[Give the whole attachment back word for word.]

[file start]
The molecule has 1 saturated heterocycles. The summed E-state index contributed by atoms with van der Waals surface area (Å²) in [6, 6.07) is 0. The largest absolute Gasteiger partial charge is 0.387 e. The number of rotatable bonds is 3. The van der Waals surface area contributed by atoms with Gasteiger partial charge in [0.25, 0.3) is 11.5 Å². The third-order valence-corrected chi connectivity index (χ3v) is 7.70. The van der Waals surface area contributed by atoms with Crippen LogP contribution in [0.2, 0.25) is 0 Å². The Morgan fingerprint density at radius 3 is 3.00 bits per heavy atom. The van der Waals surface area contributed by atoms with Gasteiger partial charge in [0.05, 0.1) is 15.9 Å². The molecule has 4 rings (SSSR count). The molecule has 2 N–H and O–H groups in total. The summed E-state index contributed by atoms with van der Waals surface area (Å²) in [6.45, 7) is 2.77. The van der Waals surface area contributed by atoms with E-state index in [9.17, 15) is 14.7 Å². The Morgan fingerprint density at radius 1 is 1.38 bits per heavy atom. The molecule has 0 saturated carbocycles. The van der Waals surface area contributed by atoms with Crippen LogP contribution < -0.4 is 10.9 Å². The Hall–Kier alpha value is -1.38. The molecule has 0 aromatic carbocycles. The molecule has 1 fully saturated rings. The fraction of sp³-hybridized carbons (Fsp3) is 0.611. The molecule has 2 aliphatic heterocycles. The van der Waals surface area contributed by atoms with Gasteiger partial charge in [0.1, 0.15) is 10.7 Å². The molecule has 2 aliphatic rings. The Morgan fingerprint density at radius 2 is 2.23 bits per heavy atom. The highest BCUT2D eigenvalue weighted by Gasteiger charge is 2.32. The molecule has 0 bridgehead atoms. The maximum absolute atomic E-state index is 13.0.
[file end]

The molecule has 1 saturated heterocycles. The summed E-state index contributed by atoms with van der Waals surface area (Å²) in [6, 6.07) is 0. The largest absolute Gasteiger partial charge is 0.387 e. The number of rotatable bonds is 3. The van der Waals surface area contributed by atoms with Gasteiger partial charge in [0.25, 0.3) is 11.5 Å². The third-order valence-corrected chi connectivity index (χ3v) is 7.70. The van der Waals surface area contributed by atoms with Crippen LogP contribution in [0.2, 0.25) is 0 Å². The Morgan fingerprint density at radius 3 is 3.00 bits per heavy atom. The van der Waals surface area contributed by atoms with Gasteiger partial charge in [0.05, 0.1) is 15.9 Å². The molecule has 4 rings (SSSR count). The molecule has 2 N–H and O–H groups in total. The summed E-state index contributed by atoms with van der Waals surface area (Å²) in [6.45, 7) is 2.77. The van der Waals surface area contributed by atoms with E-state index in [9.17, 15) is 14.7 Å². The Morgan fingerprint density at radius 1 is 1.38 bits per heavy atom. The molecule has 0 saturated carbocycles. The van der Waals surface area contributed by atoms with Crippen LogP contribution < -0.4 is 10.9 Å². The Hall–Kier alpha value is -1.38. The molecule has 0 aromatic carbocycles. The molecule has 1 fully saturated rings. The fraction of sp³-hybridized carbons (Fsp3) is 0.611. The molecule has 2 aliphatic heterocycles. The van der Waals surface area contributed by atoms with Gasteiger partial charge in [0.1, 0.15) is 10.7 Å². The molecule has 2 aliphatic rings. The Morgan fingerprint density at radius 2 is 2.23 bits per heavy atom. The highest BCUT2D eigenvalue weighted by Gasteiger charge is 2.32. The molecule has 0 bridgehead atoms. The maximum absolute atomic E-state index is 13.0.